Trash has been shallowly pitched as Rio’s equivalent to Slumdog Millionaire. Sure, the favelas provide an equally vivid, energetic setting as the slums of Mumbai, but Stephen Daldry’s action/adventure/drama/thriller undoubtedly suffers from such comparisons. Overall, the film is more than a little messy with so many genres incorporated in a film so fast paced. It’s an adaptation of Andy Mulligan’s 2010 young adult novel, and yet aspects of Trash feel either too young or too adult to appeal to its core audience; the balance is clearly way off when themes of political corruption and police brutality are offset by a syrupy, fairy-tale structure. It undermines the intermittent realism of the film and the validity of its comments on Brazil’s very real social and political problems. All can be resolved, it seems, by a group of sweet, scrappy, slum kids with an indomitable sense of justice.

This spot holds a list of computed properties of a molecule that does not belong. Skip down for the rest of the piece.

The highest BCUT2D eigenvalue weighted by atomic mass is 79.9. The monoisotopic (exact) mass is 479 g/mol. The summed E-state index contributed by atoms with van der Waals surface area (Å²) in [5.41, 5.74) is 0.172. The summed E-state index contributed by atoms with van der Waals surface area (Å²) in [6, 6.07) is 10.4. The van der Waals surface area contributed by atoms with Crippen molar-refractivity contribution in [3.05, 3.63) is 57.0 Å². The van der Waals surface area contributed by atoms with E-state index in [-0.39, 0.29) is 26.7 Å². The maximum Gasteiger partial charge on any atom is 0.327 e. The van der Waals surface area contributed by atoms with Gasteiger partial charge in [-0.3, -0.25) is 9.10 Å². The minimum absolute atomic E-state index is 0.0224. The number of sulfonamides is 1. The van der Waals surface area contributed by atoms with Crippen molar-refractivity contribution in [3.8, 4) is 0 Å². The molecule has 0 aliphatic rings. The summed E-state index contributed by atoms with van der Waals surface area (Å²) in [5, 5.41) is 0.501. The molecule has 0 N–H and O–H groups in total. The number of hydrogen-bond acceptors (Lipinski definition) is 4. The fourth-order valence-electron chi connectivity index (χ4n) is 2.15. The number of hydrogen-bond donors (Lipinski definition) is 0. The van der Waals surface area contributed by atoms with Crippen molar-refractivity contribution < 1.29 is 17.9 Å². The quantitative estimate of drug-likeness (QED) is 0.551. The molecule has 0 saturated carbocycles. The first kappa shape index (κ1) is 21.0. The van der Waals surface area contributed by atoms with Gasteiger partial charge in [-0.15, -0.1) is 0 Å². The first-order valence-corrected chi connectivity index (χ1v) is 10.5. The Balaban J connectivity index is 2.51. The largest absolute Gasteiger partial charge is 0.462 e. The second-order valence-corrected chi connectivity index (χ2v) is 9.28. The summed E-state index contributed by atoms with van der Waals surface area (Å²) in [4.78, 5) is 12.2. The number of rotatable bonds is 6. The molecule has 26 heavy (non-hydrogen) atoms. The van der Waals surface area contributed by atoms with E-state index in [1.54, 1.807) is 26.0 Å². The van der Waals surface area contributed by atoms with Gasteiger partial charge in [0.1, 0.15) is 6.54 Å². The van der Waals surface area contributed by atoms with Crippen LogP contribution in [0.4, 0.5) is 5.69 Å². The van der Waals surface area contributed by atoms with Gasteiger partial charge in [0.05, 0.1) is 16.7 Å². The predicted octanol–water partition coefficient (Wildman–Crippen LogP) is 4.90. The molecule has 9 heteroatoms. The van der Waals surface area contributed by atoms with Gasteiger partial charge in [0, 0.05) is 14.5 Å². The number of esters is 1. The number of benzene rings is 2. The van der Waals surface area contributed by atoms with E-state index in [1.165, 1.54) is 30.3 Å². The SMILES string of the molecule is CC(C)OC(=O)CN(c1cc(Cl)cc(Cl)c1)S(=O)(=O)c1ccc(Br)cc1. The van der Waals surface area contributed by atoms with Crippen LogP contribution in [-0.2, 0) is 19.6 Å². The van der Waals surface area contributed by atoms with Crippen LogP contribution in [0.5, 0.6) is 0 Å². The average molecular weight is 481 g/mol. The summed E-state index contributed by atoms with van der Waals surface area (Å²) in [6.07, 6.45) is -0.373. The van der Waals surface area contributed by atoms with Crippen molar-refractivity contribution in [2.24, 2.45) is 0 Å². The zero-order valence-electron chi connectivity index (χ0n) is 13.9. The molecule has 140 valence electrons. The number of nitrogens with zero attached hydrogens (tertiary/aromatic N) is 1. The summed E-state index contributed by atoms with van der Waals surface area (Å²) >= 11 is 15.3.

However, this pervading sense of hopefulness and optimism is equally a redeeming feature of the film, aided by the likeability of the cast of non-actor children. Rooney Mara, as a kindly aid worker, plays second fiddle to the lively ragamuffins, while Martin Sheen barely features as a hard drinking priest. Tevis, Luis and Weinstein are utterly convincing in their roles; as natives of Rio they lend a needed sense of authenticity to the film. At times the shots of them scrambling among the rubbish heaps could be lifted straight from a docudrama rather than a studio produced motion picture. The energy that they bring to the screen is matched by the vivacity of Rio, the festival spirit, and the vibrant colour that seeps into even the more terse, tension-mounting scenes. The film is visually so enjoyable and transportive that the idealism of the story seems apt in this paradisal location.